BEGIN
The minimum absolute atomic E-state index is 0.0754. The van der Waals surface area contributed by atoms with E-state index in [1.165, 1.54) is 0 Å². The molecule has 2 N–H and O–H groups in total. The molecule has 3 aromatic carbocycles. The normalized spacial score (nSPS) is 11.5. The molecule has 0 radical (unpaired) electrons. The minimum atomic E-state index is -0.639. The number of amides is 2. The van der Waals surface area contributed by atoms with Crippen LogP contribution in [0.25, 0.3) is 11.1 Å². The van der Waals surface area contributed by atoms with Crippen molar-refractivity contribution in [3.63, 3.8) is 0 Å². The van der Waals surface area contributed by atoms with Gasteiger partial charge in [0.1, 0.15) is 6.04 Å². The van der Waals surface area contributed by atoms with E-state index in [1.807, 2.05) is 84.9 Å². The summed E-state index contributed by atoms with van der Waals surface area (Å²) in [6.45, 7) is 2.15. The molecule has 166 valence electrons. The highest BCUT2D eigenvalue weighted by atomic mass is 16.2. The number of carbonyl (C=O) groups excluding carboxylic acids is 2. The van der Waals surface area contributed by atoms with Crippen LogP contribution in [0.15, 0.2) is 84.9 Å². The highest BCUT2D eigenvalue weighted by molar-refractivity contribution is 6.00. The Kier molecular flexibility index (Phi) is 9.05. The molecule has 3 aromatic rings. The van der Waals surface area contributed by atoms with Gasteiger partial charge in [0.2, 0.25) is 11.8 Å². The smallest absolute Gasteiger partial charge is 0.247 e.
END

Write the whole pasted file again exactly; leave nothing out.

The minimum absolute atomic E-state index is 0.0754. The van der Waals surface area contributed by atoms with E-state index in [1.165, 1.54) is 0 Å². The molecule has 2 N–H and O–H groups in total. The molecule has 3 aromatic carbocycles. The normalized spacial score (nSPS) is 11.5. The molecule has 0 radical (unpaired) electrons. The minimum atomic E-state index is -0.639. The number of amides is 2. The van der Waals surface area contributed by atoms with Crippen LogP contribution in [0.25, 0.3) is 11.1 Å². The van der Waals surface area contributed by atoms with Crippen molar-refractivity contribution in [3.63, 3.8) is 0 Å². The van der Waals surface area contributed by atoms with Gasteiger partial charge in [0.1, 0.15) is 6.04 Å². The van der Waals surface area contributed by atoms with E-state index in [1.807, 2.05) is 84.9 Å². The summed E-state index contributed by atoms with van der Waals surface area (Å²) in [6.45, 7) is 2.15. The molecule has 166 valence electrons. The highest BCUT2D eigenvalue weighted by atomic mass is 16.2. The number of carbonyl (C=O) groups excluding carboxylic acids is 2. The van der Waals surface area contributed by atoms with Crippen LogP contribution in [0.15, 0.2) is 84.9 Å². The highest BCUT2D eigenvalue weighted by molar-refractivity contribution is 6.00. The Kier molecular flexibility index (Phi) is 9.05. The molecule has 3 aromatic rings. The van der Waals surface area contributed by atoms with Gasteiger partial charge in [0.2, 0.25) is 11.8 Å². The smallest absolute Gasteiger partial charge is 0.247 e.